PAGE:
Wired News has just stumbled onto 8-bit music a la vintage computers and Game Boys. Christopher Null compiles a terrific set of links in there, including Alexei Shulgin, who covers rock standards on a 386DX. (Via the always-excellent LSDJ mailing list, for users of that Game Boy cartridge — though Nanoloop lovers show up, too.)


Mr. Null then makes calls to academic “experts” — and the sparks start flying. Nicholas Collins from The School of the Art Institute of Chicago (improperly credited in Wired as the museum, not the school) says dismissively, “To imitate the wave forms of these older computers would take like 20 minutes of work.” He suggests a new Mac would cost about the same as a new machine — and there, I have to agree, though I wonder why he was asked about 386DX and not the Game Boy musicians. Got a new Mac or PC that fits in your pocket and costs $20? Didn’t think so.


Then there’s René T.A. Lysloff, professor of music at the University of California at Riverside and co-editor of the book Music and Technoculture. First he says MIDI is “nothing special.” Fine. I’m sure he’s transmitting OSC messages from his brain or something — most of us use MIDI every day but don’t have to love it. He goes on to say “the relative low-tech angle … wears thin very quickly. It just all sounds rather flaccid.” He adds, “It certainly isn’t techno. I might even add that it isn’t even very good.” That brings us to the question, what, exactly, is “it”? All 8-bit music?


Now, I’m certainly not saying all 8-bit music is great — it’s not. (Neither is “all accordion music” or “all Eagles covers played on bagpipes.”) But if you want to hear some of the best players, be sure to hear the International Chiptune Resistance Friday if you’re in NYC . . . or Google some of those artists. You’ll find something you like. Unless you’re Professor Lysloff.


Updated: A reader thinks that Prof. Lysloff’s quote sounds out of character; see comments. That may be — it’s not clear from the article what context either of these comments are. General opinion on the LSDJ list is that it’s just a lousy article. So come on, fellow academics, think we can shatter our image as being sour about new music? (And maybe get ourselves better quotes in Wired?) -PK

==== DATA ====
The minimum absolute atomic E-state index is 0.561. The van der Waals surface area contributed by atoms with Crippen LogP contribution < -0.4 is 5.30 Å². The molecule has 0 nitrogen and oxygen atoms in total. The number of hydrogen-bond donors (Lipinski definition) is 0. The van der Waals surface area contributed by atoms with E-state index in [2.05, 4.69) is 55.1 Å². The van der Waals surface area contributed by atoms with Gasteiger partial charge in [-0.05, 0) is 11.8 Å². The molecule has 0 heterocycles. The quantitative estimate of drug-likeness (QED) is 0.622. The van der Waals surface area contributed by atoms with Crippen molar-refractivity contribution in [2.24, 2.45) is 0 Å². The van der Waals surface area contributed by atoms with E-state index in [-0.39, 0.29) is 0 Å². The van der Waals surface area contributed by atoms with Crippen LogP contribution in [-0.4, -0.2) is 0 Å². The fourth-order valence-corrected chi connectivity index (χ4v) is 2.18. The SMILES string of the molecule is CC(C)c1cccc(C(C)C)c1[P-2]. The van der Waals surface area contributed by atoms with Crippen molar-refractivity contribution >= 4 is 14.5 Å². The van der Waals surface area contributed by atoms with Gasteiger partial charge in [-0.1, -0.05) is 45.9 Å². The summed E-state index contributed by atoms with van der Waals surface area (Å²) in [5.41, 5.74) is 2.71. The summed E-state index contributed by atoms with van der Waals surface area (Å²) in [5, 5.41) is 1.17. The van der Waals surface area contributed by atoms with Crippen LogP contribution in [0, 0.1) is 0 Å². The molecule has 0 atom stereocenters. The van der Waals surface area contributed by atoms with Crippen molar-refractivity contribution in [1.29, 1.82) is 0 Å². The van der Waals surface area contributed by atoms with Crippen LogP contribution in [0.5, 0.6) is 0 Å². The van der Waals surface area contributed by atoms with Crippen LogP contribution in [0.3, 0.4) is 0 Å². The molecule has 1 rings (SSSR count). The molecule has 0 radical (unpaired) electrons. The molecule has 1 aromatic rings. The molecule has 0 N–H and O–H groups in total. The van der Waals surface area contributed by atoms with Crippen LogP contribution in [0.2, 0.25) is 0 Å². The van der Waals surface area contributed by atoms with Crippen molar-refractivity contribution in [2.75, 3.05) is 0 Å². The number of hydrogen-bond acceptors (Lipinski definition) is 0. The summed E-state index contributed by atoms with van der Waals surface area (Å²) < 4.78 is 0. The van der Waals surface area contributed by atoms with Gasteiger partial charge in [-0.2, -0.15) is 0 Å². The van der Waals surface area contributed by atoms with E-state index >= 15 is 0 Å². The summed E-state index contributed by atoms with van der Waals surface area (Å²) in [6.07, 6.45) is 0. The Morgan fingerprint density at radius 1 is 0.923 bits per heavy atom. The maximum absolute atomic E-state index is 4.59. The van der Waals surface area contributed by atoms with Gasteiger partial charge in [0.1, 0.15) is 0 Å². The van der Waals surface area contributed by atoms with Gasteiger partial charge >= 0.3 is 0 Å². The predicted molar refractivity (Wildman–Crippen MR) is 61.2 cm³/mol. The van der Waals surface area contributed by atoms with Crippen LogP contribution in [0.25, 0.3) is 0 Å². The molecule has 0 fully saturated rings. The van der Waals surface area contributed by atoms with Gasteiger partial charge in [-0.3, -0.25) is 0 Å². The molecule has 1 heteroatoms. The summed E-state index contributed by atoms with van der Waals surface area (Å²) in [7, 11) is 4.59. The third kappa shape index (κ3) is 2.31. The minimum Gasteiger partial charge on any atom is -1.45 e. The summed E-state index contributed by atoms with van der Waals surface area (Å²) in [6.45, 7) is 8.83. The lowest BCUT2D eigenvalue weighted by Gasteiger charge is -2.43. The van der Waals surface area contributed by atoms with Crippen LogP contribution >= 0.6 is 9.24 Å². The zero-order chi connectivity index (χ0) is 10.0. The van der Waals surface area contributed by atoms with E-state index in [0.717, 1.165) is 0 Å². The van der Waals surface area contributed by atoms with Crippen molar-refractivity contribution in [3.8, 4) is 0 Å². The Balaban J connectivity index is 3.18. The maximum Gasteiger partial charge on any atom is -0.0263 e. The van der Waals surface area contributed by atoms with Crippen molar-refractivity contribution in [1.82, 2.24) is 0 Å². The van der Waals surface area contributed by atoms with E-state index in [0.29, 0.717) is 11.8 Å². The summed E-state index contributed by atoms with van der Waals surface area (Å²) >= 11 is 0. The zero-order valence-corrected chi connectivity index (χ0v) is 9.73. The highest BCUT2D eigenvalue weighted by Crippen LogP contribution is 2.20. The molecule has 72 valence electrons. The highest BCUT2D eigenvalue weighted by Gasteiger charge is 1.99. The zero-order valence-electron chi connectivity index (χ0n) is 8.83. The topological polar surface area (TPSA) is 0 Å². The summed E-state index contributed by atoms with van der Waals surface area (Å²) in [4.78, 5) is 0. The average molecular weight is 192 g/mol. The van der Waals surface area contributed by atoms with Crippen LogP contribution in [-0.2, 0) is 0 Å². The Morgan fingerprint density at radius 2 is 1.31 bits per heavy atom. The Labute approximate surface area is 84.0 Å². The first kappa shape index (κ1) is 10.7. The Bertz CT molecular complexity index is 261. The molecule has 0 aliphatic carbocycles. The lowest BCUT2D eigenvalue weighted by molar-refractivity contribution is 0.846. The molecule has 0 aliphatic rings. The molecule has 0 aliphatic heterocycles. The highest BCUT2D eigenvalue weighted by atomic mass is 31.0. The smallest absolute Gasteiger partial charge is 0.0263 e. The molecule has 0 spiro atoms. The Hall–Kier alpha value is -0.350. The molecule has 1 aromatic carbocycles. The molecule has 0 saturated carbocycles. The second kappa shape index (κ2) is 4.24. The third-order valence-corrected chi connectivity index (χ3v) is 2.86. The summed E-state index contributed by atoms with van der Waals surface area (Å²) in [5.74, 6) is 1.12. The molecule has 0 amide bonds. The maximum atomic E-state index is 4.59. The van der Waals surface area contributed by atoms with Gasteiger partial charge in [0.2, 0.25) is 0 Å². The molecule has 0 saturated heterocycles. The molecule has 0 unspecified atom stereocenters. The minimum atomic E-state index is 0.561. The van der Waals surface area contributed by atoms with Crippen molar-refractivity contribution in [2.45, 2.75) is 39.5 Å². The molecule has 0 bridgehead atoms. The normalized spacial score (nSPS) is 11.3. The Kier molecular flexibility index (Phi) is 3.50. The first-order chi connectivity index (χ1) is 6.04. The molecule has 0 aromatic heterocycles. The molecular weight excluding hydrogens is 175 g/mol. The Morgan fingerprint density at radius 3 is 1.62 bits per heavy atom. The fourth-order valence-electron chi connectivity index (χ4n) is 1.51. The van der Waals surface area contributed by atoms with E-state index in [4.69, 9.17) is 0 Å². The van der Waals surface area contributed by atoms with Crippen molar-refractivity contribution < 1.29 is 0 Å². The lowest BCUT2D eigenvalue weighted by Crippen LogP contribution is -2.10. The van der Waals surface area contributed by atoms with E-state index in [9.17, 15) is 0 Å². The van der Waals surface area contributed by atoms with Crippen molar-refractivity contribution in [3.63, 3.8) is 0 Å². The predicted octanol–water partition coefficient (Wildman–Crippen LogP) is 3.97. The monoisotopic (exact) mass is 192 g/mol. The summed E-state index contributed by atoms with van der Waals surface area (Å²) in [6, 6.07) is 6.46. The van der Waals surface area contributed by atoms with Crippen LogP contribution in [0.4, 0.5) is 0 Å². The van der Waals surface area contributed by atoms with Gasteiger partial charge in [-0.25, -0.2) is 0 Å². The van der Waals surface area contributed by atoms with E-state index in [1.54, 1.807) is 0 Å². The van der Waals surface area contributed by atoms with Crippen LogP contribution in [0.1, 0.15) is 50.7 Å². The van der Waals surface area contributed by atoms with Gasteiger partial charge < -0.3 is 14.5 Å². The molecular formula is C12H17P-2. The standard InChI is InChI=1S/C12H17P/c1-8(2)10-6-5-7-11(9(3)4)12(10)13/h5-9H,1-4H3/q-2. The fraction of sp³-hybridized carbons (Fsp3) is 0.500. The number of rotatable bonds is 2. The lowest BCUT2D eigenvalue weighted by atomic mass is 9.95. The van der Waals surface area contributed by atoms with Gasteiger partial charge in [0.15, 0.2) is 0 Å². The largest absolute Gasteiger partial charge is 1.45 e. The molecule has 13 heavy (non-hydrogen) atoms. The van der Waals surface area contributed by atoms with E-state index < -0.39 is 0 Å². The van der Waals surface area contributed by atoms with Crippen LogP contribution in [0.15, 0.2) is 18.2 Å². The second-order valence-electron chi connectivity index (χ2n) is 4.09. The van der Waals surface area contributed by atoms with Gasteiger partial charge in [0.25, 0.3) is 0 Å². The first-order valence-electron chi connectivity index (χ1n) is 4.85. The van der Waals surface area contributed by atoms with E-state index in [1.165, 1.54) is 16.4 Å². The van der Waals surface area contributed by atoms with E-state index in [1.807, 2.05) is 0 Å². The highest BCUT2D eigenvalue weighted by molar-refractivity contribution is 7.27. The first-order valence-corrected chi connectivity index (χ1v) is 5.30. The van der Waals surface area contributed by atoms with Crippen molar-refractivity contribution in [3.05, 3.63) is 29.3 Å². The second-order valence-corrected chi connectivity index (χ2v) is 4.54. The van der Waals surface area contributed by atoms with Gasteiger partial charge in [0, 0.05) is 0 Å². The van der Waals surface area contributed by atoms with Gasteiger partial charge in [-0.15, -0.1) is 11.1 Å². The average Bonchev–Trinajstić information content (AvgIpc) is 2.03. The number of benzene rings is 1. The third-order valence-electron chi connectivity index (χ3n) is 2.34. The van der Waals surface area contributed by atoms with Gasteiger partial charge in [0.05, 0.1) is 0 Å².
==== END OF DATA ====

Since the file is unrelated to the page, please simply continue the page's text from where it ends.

• Guest

    I love how every time new instrument technologies come around the old guard descends to definitively declare that the sounds emerging from them are (a) not music, (b) awful, and/or (c) a passing fad. The electric guitar, hardware synths, turntables, soft synths and other computer-based production tools, 8-bit…the story is the same.

    Someone should design a MIDI-enabled, double-neck lute / lyre just to piss 'em off.

  • Symbiotic

    …and not musicians. Their whole reason for existence is to expound on the virtues of their own method of thinking and playing and to attempt to impress the world with their vast knowledge and understanding of music and culture. Fortunately for the rest of us, we aren't forced to read their writings or listen to their music – there's certainly no threat of them ever reaching the top 10 (or top 100 for that matter). Unfortunately for them it simply shows how truly out of touch they are with what is happening in the music underground.

    Remember – it starts underground, grows into grassroots, and somehow always ends up on the Billboard charts. :)

  • cstarrett

    I'm thinking either "Academics" or the acceptance of 8-bit music is a hot button for you, Peter. I think your ire would be better aimed at either Mr. Null or his editors rather than the "academics" who are poorly quoted.

    What I find interesting in your post is that you ask the right questions such as, "I wonder why he was asked about 386DX" and "what, exactly, is "it"?" Yet somehow you blame the academics for having their quotes plucked out without sufficient context for them to be meaningful. If you have ever given or conducted an interview you know how much power the interviewer has with the subject's words. Clearly there were specific questions asked, but we will never know what they are. Whether this is an oversight by Mr. Null or the result of some ham-handed editing we will never know, but it's a little harsh of you to lay all the blame on the "academics."

    I also may be the only one of your regular readers who has met Prof. Lysloff but I would be surprised if he was quoted accurately by Mr. Null. I realize academics are a favorite punching bag, but there are those out there, and Prof. Lysloff is one of them, who are trying to educate students on the vastness of music here and around the globe. I think some of your readers may have had a teacher like that once who introduced something new to them and affected their music in a positive way.